I have a happy friend. “If you have to be in a mood,” he says, “it might as well be a good one.”
It’s one of those things that’s easier to understand than it is to do.
We know it’s true. Still, we seem to have one part of our mind doing long-term planning and another part negotiating our happiness here and now. We can’t take “yes” for an answer.
Even if we admit that it is better to choose happiness, it takes a rare soul to trust and act upon that truth all day, every day. That’s why the saints got halos.
The funniest man in the world checked out this week. The man who always picked us up delivered the ultimate downer.
Did we misunderstand? Is there a something we cannot see?
Perhaps Abraham Lincoln was the funniest person ever as president of the United States. When asked how he liked being president, he said it was like the guy who was tarred and feathered and run out of town on a rail. He told people, “If it wasn’t for the honor of the thing I’d rather walk.”
Responding to rumors that Gen. Ulysses S. Grant was drinking whiskey, Lincoln said if it was true, he was going to find out what kind it was and send a case to all his generals.
This was the same man who, during his lawyering years, suffered from depression that kept him in bed for weeks. Only a man who knew how to cope with a sorrow like Lincoln’s could have carried us through the Civil War.
We try to imagine what such a horrific time might have been like, but they had to live it. A melancholy man who knew his Bible helped them find meaning in it.
There appears to be a connection between our joys and sorrows, deeper than our moods, in our culture.
Emmett Kelly, the most famous clown of my childhood, wore baggy pants, a threadbare coat, a daisy in the band of his broken hat and somebody else’s shoes.
His job was to make us smile, but he always had a frown. He beckons us to laugh at a world that feels sorry for itself.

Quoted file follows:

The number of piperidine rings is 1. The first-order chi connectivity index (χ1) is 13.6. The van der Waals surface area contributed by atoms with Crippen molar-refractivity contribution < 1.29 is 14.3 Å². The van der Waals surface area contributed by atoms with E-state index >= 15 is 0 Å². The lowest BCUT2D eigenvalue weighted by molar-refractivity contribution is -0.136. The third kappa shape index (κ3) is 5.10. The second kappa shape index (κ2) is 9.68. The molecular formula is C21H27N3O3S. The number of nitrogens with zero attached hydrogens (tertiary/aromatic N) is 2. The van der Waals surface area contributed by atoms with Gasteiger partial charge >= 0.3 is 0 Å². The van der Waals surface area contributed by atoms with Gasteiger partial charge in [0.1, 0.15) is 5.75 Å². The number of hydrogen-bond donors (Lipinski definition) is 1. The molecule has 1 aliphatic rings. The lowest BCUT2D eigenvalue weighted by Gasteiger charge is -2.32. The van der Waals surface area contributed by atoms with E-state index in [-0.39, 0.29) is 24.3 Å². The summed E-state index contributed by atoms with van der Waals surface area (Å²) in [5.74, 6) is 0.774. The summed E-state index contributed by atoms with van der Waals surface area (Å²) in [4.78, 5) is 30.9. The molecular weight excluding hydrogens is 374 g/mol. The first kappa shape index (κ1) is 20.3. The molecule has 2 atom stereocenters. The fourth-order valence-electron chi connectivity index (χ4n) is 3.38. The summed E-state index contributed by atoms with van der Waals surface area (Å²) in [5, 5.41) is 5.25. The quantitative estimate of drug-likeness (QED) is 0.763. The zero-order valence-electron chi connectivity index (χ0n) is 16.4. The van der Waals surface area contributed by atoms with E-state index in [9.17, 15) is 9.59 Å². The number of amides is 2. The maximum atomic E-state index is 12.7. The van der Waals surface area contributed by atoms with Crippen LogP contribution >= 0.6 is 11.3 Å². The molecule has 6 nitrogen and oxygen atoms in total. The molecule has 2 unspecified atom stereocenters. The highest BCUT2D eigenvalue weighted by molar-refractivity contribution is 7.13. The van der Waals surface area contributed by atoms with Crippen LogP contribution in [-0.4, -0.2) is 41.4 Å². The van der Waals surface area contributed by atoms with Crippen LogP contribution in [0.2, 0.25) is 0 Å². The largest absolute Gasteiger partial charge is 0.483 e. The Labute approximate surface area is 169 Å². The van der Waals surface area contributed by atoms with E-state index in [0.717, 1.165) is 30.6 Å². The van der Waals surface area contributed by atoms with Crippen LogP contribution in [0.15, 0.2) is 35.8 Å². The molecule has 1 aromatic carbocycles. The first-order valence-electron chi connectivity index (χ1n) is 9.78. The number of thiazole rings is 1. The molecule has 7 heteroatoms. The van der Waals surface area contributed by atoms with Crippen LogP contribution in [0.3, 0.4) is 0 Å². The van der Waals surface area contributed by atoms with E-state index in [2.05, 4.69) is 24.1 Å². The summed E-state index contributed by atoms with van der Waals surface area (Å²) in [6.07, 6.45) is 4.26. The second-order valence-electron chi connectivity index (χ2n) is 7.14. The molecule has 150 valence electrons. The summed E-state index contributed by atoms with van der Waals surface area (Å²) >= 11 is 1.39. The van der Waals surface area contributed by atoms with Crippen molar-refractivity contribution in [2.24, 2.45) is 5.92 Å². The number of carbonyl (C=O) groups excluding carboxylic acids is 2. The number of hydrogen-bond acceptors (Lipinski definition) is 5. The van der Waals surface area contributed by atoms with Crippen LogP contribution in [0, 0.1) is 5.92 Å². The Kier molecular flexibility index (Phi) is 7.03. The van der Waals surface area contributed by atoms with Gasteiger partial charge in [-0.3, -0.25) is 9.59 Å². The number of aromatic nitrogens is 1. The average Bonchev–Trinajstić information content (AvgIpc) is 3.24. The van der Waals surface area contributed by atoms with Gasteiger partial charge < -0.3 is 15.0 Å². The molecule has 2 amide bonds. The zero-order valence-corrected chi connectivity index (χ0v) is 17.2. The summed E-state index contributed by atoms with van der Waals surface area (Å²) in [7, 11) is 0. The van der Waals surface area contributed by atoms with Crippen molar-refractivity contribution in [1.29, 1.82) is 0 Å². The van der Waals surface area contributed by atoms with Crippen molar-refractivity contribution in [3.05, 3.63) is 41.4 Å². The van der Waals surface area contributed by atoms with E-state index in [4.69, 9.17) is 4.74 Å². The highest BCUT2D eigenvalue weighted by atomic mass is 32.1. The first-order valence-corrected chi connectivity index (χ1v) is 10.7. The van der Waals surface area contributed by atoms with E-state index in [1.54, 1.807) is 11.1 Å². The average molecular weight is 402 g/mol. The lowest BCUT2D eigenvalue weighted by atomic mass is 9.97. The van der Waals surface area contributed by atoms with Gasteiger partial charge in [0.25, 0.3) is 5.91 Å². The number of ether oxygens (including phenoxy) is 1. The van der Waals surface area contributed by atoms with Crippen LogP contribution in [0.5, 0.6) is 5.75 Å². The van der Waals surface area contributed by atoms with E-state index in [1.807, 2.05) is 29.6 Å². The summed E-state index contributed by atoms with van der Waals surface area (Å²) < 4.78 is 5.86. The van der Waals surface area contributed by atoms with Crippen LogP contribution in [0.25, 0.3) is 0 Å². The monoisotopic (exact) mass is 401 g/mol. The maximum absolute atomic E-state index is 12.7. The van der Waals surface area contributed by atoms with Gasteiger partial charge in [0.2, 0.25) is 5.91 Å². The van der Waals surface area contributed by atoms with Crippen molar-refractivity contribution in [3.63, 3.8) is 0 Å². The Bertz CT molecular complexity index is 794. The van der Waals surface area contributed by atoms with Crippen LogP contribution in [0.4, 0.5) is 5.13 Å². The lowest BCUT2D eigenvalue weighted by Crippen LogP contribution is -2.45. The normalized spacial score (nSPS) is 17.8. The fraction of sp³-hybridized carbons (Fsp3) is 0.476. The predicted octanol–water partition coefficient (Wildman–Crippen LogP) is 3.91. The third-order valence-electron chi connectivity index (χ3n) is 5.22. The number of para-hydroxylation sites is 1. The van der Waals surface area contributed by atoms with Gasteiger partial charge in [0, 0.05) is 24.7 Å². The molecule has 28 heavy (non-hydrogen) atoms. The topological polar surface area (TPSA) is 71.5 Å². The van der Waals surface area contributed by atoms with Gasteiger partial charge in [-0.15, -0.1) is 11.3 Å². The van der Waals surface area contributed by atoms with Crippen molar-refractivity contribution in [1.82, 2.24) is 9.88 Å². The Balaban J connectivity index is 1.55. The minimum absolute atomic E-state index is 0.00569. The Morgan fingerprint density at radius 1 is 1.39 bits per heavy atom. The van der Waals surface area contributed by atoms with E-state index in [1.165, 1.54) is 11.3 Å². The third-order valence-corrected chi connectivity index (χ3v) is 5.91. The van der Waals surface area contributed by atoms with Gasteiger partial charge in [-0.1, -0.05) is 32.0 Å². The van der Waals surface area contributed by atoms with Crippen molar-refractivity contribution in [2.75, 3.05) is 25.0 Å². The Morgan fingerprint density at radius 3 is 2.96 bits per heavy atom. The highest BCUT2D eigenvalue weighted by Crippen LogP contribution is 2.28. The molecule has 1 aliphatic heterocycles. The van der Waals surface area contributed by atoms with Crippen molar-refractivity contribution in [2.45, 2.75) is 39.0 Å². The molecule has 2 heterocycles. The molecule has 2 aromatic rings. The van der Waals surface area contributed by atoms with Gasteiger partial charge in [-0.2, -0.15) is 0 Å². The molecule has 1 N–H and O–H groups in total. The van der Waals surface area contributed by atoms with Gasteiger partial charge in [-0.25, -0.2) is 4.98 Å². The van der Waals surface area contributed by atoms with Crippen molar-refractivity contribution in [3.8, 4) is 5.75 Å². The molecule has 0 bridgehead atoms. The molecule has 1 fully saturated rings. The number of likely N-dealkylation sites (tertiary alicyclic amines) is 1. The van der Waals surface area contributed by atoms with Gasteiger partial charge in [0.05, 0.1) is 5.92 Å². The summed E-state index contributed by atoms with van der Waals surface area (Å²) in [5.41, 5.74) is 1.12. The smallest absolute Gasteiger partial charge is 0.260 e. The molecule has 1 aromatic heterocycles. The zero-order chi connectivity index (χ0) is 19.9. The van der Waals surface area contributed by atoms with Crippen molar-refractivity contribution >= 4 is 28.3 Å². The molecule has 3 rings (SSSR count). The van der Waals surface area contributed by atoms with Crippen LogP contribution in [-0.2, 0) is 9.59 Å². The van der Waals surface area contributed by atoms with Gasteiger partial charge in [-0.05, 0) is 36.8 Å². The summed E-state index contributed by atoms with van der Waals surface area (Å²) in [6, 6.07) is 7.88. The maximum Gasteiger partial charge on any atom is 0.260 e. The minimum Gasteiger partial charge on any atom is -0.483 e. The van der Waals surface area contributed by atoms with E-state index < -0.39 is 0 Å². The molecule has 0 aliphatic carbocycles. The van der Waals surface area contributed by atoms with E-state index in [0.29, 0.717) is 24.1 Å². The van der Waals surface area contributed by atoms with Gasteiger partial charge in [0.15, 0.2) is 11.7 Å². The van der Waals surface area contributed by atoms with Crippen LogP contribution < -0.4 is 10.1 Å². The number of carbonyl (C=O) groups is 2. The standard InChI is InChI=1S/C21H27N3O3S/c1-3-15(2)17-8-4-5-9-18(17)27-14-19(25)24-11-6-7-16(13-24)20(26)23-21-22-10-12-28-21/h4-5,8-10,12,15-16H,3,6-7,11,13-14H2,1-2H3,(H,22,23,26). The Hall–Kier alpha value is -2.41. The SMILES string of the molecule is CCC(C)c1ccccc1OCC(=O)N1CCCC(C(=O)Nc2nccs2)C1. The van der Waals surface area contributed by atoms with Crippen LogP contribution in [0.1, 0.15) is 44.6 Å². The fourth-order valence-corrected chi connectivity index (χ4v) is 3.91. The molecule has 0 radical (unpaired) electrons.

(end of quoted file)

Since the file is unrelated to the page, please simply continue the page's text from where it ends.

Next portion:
We assume worldly success will lead to permanent happiness. If we just get to that place, we believe, all our problems will take care of themselves. Oh, how happy we will be.
But in life, there is no “there” there. The only constant is change, and we move on from any place, whether we want to or not.
So, if any poor soul can be happy, and billionaires can be unhappy, why don’t we choose to be happy? Is it Door No. 1 or Door No. 2?
Now things get complicated. We have free will to determine our response to the world, but the world has the same free will to respond to us as it chooses.
Our only hope is to respond in the best way wherever we are.
Jesus had every reason to give up. People wanted the savior they wanted, not the savior he was. They still do.
They wouldn’t walk with him and kept wondering when he would start following the script they had written for him.
“Drive the Romans away,” they said. “Love one another” he told them.
There he was in the middle of it, saying the same true words to wary Romans and bitter countrymen alike: “The kingdom is within you.”
All the power and joy in the world? Inside me? I can be happy? No matter what? It has always been so.
Our own Charlie Russell painted cowboys around a campfire in Laugh Kills Lonesome. They all know the only time you can be happy is now: where you are, next to the fire, under the stars, with a hat and slicker and friends.
You can be happy with nothing and miserable with everything. You can be happy, or miserable, no matter what. So pick one.
And if you find yourself in a mood, may it be a good one.
Kelly Addy, a Billings attorney, is also a licensed local pastor at Huntley United Methodist Church.
Pastors, ethicists, educators or others who would like to write a column about faith, ethics or values for the section, should contact: Susan Olp; Billings Gazette; 401 N. Broadway; Billings, MT 59101. Or call her at 657-1281; fax to her attention at 657-1208; or email to firstname.lastname@example.org.